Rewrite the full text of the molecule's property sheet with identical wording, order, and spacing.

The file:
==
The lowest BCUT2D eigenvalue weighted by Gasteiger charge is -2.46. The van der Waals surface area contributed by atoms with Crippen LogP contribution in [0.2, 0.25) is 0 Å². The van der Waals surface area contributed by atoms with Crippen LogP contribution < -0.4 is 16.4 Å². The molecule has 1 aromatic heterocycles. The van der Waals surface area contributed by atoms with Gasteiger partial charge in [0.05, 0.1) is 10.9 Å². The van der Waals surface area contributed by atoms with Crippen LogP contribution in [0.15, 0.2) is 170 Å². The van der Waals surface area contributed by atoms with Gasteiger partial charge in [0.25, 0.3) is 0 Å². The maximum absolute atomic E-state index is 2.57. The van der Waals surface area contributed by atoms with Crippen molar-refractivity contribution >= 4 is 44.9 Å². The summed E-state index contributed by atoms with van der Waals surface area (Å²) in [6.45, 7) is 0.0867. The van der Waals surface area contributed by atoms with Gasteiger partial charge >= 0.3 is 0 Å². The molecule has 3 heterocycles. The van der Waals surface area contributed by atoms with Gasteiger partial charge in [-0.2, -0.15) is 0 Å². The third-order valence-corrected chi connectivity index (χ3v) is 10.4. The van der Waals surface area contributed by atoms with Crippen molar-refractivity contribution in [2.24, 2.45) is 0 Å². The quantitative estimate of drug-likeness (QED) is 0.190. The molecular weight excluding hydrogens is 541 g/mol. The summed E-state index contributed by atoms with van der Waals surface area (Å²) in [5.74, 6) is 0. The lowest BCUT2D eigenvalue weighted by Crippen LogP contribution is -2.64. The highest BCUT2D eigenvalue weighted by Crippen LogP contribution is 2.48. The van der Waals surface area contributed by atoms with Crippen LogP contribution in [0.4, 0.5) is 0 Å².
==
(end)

The lowest BCUT2D eigenvalue weighted by Gasteiger charge is -2.46. The van der Waals surface area contributed by atoms with Crippen LogP contribution in [0.2, 0.25) is 0 Å². The van der Waals surface area contributed by atoms with Crippen LogP contribution < -0.4 is 16.4 Å². The molecule has 1 aromatic heterocycles. The van der Waals surface area contributed by atoms with Gasteiger partial charge in [0.05, 0.1) is 10.9 Å². The van der Waals surface area contributed by atoms with Crippen LogP contribution in [0.15, 0.2) is 170 Å². The van der Waals surface area contributed by atoms with Gasteiger partial charge in [0.25, 0.3) is 0 Å². The maximum absolute atomic E-state index is 2.57. The van der Waals surface area contributed by atoms with Crippen molar-refractivity contribution >= 4 is 44.9 Å². The summed E-state index contributed by atoms with van der Waals surface area (Å²) in [6.45, 7) is 0.0867. The van der Waals surface area contributed by atoms with Gasteiger partial charge >= 0.3 is 0 Å². The molecule has 3 heterocycles. The van der Waals surface area contributed by atoms with Gasteiger partial charge in [-0.2, -0.15) is 0 Å². The third-order valence-corrected chi connectivity index (χ3v) is 10.4. The van der Waals surface area contributed by atoms with Crippen molar-refractivity contribution in [2.24, 2.45) is 0 Å². The quantitative estimate of drug-likeness (QED) is 0.190. The molecular weight excluding hydrogens is 541 g/mol. The summed E-state index contributed by atoms with van der Waals surface area (Å²) in [5.74, 6) is 0. The lowest BCUT2D eigenvalue weighted by Crippen LogP contribution is -2.64. The highest BCUT2D eigenvalue weighted by Crippen LogP contribution is 2.48. The van der Waals surface area contributed by atoms with Crippen LogP contribution in [0.4, 0.5) is 0 Å².